Househunting For Honey Bees
How do bees figure out where to put their next hive? As we learn in this excerpt from “The Lives of Bees” by Thomas D. Seeley, it requires a bit of househunting.
The following is an excerpt from The Lives of Bees: The Untold Story of the Honey Bee in the Wild by Thomas D. Seeley.
The honey bee’s process of choosing a dwelling place unfolds during colony reproduction (swarming), which occurs mainly in late spring and early summer (May–July) in the Ithaca area. The first step in this house-hunting process begins even before a swarm has left the parent nest. A few hundred of a colony’s oldest bees, its foragers, cease collecting food and turn instead to scouting for new living quarters. This requires a radical switch in behavior. These bees no longer visit brightly lit, sweet-scented sources of nectar and pollen; instead they investigate dark places – knotholes, cracks in tree limbs, gaps among roots, and crevices in rocks—always seeking a snug cavity suitable for housing a honey bee colony.
The Lives of Bees: The Untold Story of the Honey Bee in the Wild
Upon discovering a potential homesite, a scout spends nearly an hour examining it closely. Her inspection consists of a few dozen trips inside the cavity, each one lasting about one minute, alternating with trips outside. While outside, the scout scurries over the nest structure around the entrance opening and performs slow, hovering flights all around the nest site, apparently conducting a detailed visual inspection of the structure and surrounding objects. While inside, the bee scrambles over the interior surfaces, at first not venturing far inside the cavity, but with increasing experience pressing deeper and deeper into the remote corners of the hollow. When her examination is complete, the scout will have walked some 50 meters (about 150 feet) or more inside the cavity and so will have crossed all its inner surfaces. Experiments that I conducted with a cylindrical nest box whose walls could be rotated freely while its bright entrance opening remained stationary—so, in effect, the scout stepped onto a treadmill when she went inside the nest box—have shown that a scout bee judges a potential nest cavity’s volume by sensing the amount of walking required to circumnavigate it. Exactly how a scout bee judges a cavity’s roominess using the information gained from the walking (and occasional flying) movements that she makes inside the cavity remains a mystery.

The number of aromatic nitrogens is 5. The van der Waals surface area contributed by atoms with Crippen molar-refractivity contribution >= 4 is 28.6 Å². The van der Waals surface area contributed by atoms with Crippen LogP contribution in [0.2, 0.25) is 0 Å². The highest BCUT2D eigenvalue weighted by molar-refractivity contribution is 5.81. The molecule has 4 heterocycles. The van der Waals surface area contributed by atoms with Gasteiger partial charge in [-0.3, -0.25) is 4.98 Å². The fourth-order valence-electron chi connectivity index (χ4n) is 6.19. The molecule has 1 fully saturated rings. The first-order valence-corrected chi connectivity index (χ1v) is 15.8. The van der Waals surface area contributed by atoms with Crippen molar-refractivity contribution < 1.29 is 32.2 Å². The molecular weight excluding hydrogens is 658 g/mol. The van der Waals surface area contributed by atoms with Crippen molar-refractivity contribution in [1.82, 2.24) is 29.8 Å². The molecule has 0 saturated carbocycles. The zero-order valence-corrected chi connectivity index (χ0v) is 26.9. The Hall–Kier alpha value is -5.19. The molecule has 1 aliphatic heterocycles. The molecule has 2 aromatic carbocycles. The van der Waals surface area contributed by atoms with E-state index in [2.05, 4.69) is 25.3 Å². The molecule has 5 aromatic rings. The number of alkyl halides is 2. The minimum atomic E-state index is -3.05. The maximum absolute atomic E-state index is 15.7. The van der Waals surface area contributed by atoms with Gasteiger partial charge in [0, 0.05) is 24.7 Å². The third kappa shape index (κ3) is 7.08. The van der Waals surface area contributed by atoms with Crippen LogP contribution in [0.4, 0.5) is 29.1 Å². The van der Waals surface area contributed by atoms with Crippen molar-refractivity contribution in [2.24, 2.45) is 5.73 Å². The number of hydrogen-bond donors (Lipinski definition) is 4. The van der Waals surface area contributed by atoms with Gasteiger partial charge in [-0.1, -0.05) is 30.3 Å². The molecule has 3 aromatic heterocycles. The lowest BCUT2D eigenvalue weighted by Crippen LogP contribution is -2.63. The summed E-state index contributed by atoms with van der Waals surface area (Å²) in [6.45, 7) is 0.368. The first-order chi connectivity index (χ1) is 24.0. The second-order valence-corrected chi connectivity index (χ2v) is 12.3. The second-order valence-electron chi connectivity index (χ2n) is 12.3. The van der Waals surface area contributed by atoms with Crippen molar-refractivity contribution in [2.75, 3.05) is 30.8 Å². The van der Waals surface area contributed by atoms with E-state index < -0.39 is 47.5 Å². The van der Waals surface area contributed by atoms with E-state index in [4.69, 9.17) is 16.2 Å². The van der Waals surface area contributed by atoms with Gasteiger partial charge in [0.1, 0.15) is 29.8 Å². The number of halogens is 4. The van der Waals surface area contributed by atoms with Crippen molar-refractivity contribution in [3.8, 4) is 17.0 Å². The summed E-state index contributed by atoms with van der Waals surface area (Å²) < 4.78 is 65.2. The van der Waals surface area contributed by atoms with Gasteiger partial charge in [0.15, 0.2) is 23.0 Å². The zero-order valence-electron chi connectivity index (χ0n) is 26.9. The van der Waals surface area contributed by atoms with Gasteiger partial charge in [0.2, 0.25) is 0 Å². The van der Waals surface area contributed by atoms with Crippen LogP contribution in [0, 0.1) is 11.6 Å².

The long duration of the nest-site inspections made by scout bees suggested that they assess multiple properties of a site to judge its suitability. Moreover, the regularities in certain nest-site properties that Roger Morse and I had found—in entrance area, entrance height, cavity volume, and so forth—supported the idea that bees have strong preferences in their housing. It was also possible, however, that the consistencies we found merely reflected what was generally available in tree cavities. At this point, I turned to surveying the scientific and beekeeping literature for information about the nest-site preferences of honey bees, but I found almost nothing, just one article in a French beekeeping magazine on how to build attractive bait hives for catching wild swarms. This situation surprised me, because I knew that beekeepers had worked for centuries to design the perfect hive, and I figured they might have looked to the natural living quarters of honey bee colonies for guidance, but evidently they had not. At the same time, finding this gap in our knowledge delighted me, for I realized then that my curiosity about the bees’ natural homes had drawn me to a region of uncharted territory in the biology of Apis mellifera.